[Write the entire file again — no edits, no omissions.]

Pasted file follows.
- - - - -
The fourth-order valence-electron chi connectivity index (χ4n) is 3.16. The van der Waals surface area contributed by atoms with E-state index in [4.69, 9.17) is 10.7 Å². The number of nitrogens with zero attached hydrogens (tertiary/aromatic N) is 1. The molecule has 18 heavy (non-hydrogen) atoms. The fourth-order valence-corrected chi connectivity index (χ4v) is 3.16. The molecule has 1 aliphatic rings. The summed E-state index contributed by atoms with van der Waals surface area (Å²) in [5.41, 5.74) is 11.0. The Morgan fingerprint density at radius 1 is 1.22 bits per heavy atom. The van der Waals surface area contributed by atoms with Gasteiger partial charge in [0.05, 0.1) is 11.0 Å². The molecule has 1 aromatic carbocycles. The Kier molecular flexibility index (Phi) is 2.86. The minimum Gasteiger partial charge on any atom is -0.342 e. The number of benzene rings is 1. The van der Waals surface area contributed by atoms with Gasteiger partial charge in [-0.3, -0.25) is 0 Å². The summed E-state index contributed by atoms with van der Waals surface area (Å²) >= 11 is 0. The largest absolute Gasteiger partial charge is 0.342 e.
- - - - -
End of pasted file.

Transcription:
The fourth-order valence-electron chi connectivity index (χ4n) is 3.16. The van der Waals surface area contributed by atoms with E-state index in [4.69, 9.17) is 10.7 Å². The number of nitrogens with zero attached hydrogens (tertiary/aromatic N) is 1. The molecule has 18 heavy (non-hydrogen) atoms. The fourth-order valence-corrected chi connectivity index (χ4v) is 3.16. The molecule has 1 aliphatic rings. The summed E-state index contributed by atoms with van der Waals surface area (Å²) in [5.41, 5.74) is 11.0. The Morgan fingerprint density at radius 1 is 1.22 bits per heavy atom. The van der Waals surface area contributed by atoms with Gasteiger partial charge in [0.05, 0.1) is 11.0 Å². The molecule has 1 aromatic carbocycles. The Kier molecular flexibility index (Phi) is 2.86. The minimum Gasteiger partial charge on any atom is -0.342 e. The number of benzene rings is 1. The van der Waals surface area contributed by atoms with Gasteiger partial charge in [-0.3, -0.25) is 0 Å². The summed E-state index contributed by atoms with van der Waals surface area (Å²) >= 11 is 0. The largest absolute Gasteiger partial charge is 0.342 e.